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The Review

Wired Different

Off the Record

CEO Letter

By YUNG WU (CEO, MaRS Discovery District), ABDULLAH SNOBAR (Executive Director, DMZ) and DEAN HOPKINS (Chief Growth Officer, OneEleven)

Canadians are wired differently. We embrace difference differently. We assimilate differently. We approach change differently.

This difference gives us an edge in a world that is being rewired. Artificial intelligence, blockchain, and the sharing economy are changing human existence and reshaping society as we know it. While geo-economic centres are being rewired around these transformative innovations, geo-political narratives are becoming more turbulent, with the rise of nationalism and threats to free-market values.

As disconcerting as these developments are, they are giving Canada – in particular the Toronto region – an advantage on the world stage. While others are turning inward, we have doubled down on our commitment to multiculturalism and diversity, creating fast-track visas for skilled tech workers.

It seems to be working. According to CBRE, Toronto is the fastest-growing tech market in North America. At a time when tech talenti s a more valuable commodity than any natural resource, this region has built an enormous competitive advantage – attracting workers from around the world looking to live in a vibrant community that embraces difference.

This growth tells a story that goes for beyond simple job metrics. Call it our diversity dividend: More than half our ventures have at least one foreign-born founder, and a larger proportion of our ventures are led by women than in Silicon Valley. This diversity is reflected in the faces of the entrepreneurs profiled throughout this magazine.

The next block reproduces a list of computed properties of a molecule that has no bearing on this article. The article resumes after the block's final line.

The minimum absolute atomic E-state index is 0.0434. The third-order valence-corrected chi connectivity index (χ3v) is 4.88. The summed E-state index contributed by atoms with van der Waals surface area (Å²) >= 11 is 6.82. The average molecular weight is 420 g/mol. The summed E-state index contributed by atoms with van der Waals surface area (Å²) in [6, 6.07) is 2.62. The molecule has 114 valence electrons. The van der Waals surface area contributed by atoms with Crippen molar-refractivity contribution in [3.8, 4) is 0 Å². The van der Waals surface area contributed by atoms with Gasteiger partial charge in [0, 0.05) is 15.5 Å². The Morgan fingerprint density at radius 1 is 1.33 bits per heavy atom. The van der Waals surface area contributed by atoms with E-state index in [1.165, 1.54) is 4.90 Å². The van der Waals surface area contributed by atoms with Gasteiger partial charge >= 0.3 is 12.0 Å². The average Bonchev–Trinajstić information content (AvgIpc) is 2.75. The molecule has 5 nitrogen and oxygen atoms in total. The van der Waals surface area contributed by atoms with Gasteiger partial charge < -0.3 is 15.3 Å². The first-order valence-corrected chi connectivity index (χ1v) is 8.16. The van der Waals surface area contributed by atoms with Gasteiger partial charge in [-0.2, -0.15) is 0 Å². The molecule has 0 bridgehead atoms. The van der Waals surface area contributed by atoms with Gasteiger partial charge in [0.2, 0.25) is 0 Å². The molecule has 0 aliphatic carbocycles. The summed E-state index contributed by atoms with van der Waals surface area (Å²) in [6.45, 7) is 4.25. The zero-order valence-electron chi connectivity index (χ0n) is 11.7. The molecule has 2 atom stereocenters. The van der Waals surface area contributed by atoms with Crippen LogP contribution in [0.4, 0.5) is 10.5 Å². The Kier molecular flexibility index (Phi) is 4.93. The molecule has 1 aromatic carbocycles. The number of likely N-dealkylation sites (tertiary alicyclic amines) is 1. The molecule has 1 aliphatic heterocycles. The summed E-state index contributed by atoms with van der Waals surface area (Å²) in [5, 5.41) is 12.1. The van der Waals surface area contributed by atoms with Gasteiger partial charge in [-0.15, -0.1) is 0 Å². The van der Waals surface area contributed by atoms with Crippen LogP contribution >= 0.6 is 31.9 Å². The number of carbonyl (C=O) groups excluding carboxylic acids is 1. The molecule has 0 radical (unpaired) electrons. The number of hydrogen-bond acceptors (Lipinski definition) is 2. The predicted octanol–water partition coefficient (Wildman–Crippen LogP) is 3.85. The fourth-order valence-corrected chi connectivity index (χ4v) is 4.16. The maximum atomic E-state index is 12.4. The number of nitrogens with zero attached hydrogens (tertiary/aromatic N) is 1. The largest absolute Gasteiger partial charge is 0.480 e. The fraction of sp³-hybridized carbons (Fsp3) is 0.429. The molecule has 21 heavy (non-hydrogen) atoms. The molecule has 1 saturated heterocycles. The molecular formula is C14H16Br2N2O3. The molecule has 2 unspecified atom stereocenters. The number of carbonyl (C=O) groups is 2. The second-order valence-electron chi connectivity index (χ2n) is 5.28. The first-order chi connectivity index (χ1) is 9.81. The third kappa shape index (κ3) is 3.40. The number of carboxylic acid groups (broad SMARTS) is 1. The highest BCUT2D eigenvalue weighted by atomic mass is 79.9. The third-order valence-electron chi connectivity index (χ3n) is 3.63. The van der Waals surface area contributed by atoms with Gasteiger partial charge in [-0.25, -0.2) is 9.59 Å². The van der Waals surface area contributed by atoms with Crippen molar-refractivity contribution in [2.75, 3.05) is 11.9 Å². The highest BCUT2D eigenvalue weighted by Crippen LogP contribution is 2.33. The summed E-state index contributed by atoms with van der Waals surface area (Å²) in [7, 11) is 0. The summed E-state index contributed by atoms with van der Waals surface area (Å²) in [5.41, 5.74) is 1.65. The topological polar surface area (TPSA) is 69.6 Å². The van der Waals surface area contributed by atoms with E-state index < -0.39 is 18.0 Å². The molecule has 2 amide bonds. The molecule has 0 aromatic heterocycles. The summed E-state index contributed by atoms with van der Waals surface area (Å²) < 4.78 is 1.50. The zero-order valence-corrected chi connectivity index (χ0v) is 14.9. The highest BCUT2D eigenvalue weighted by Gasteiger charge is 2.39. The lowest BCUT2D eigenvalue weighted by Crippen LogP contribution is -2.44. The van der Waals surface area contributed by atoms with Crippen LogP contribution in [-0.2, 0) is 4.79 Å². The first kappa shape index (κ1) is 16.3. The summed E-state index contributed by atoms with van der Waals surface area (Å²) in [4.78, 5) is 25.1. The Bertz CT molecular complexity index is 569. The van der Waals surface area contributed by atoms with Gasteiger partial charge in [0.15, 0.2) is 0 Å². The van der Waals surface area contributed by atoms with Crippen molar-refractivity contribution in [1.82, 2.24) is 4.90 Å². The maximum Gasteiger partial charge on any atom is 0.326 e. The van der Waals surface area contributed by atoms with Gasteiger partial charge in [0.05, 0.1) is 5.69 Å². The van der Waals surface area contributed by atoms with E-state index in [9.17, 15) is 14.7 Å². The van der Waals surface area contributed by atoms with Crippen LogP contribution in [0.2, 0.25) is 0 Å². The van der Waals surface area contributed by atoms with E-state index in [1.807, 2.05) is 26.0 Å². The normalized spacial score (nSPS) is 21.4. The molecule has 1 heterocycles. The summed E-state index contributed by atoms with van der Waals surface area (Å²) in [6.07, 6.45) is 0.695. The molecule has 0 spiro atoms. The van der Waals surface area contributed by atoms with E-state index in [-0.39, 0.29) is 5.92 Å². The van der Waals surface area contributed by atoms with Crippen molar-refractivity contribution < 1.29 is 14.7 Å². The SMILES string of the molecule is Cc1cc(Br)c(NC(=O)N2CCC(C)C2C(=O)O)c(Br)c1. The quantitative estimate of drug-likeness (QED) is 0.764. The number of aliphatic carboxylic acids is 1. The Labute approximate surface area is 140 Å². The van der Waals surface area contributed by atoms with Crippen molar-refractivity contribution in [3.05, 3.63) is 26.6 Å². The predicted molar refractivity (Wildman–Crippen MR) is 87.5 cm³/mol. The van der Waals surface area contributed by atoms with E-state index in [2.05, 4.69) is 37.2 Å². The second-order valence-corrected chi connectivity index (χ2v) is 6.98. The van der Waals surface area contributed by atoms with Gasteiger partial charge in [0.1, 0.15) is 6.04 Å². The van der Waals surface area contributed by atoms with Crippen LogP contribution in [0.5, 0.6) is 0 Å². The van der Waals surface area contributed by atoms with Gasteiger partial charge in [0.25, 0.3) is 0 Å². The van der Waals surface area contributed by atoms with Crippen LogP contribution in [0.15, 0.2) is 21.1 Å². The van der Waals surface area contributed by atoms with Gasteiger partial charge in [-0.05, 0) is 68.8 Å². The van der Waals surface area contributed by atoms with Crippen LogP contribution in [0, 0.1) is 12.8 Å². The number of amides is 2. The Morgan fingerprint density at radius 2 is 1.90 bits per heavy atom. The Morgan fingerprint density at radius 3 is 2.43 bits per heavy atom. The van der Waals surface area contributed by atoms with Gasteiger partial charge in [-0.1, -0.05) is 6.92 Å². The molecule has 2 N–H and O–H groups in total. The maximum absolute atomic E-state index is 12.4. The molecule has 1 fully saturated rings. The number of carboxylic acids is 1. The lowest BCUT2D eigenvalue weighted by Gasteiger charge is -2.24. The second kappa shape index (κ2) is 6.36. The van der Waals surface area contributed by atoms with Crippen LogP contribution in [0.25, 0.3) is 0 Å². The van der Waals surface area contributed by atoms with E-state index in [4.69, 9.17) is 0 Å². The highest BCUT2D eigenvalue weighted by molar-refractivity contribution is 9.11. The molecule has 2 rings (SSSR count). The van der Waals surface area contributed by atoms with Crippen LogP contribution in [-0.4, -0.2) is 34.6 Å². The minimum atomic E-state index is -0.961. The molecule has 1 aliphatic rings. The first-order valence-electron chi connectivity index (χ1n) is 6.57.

Multinationals are also being drawn here. In September alone, more than $1.4 billion of investments in Toronto’s tech sector were announced by companies including Microsoft, Uber, and Shopify. That’s just the tip of the iceberg.

How to explain this tectonic tech shift? We’d argue that it’s due to our collaborative and inclusive culture. Toronto innovation hubs like MaRs, the DMZ, and OneEleven are working together to provide a fertile environment for young companies to grow. Hubs like these and others in the surrounding region offer prime real estate where entrepreneurs, business leaders and venture capitalists can co-locate,providing a natural networking platform that engages and empowers the community.

This magazine features more than 50 tech companies to watch in Toronto and the surrounding region. Many of these ventures are focused on socially beneficial verticals such as health, cleantech an d technologies impacting the future of work and commerce.

Toronto’s attraction – and unique value proposition – is its approach to responsible disruption. This means supporting companies that cam make an impact globally. And we have no shortage of them. Take, for instance, Wealthsimple, which is helping customers make the most of their money with an easy-to-use, low-cost investment platform. Founded four years ago, it already has $2 billion under management.

Spoonity has built a client engagement platform for restaurants and retailers that is rapidly gaining traction in South America, with almost with almost 17 million processed to date.

Meanwhile, companies like Opus One are bringing the era of clean energy closer. Its powerful software lets grid operators understand and manage the massive amounts of data needed to control a system powered by thousands of individual solar panels and wind turbines.

These and other ventures profiled in this magazine are just a small sample of Toronto’s burgeoning tech sector. As our ecosystem grows, so its impact will grow, too. That is good news for our region, for Canada and the world.